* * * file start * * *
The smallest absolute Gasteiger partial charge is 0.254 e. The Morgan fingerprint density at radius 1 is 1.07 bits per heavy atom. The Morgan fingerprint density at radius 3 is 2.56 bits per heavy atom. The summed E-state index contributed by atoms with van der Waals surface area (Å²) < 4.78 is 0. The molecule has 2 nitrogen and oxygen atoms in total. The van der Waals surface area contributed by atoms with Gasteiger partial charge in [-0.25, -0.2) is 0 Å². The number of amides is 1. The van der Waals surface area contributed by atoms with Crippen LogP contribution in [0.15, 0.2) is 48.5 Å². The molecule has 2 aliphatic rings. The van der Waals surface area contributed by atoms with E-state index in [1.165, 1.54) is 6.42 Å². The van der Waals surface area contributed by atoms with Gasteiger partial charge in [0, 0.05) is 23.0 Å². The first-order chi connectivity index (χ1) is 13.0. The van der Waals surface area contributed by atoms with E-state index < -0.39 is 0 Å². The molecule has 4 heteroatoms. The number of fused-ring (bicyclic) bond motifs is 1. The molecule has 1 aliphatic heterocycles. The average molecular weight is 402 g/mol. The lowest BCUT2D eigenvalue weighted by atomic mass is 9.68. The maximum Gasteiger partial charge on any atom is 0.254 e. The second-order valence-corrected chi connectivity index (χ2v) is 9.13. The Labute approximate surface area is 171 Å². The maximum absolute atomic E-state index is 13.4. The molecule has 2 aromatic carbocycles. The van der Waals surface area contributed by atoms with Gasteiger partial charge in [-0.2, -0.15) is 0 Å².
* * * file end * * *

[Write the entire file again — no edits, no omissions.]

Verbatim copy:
The smallest absolute Gasteiger partial charge is 0.254 e. The Morgan fingerprint density at radius 1 is 1.07 bits per heavy atom. The Morgan fingerprint density at radius 3 is 2.56 bits per heavy atom. The summed E-state index contributed by atoms with van der Waals surface area (Å²) < 4.78 is 0. The molecule has 2 nitrogen and oxygen atoms in total. The van der Waals surface area contributed by atoms with Gasteiger partial charge in [-0.25, -0.2) is 0 Å². The number of amides is 1. The van der Waals surface area contributed by atoms with Crippen LogP contribution in [0.15, 0.2) is 48.5 Å². The molecule has 2 aliphatic rings. The van der Waals surface area contributed by atoms with E-state index in [1.165, 1.54) is 6.42 Å². The van der Waals surface area contributed by atoms with Gasteiger partial charge in [0, 0.05) is 23.0 Å². The first-order chi connectivity index (χ1) is 13.0. The van der Waals surface area contributed by atoms with E-state index < -0.39 is 0 Å². The molecule has 4 heteroatoms. The number of fused-ring (bicyclic) bond motifs is 1. The molecule has 1 aliphatic heterocycles. The average molecular weight is 402 g/mol. The lowest BCUT2D eigenvalue weighted by atomic mass is 9.68. The maximum Gasteiger partial charge on any atom is 0.254 e. The second-order valence-corrected chi connectivity index (χ2v) is 9.13. The Labute approximate surface area is 171 Å². The maximum absolute atomic E-state index is 13.4. The molecule has 2 aromatic carbocycles. The van der Waals surface area contributed by atoms with Gasteiger partial charge in [-0.2, -0.15) is 0 Å².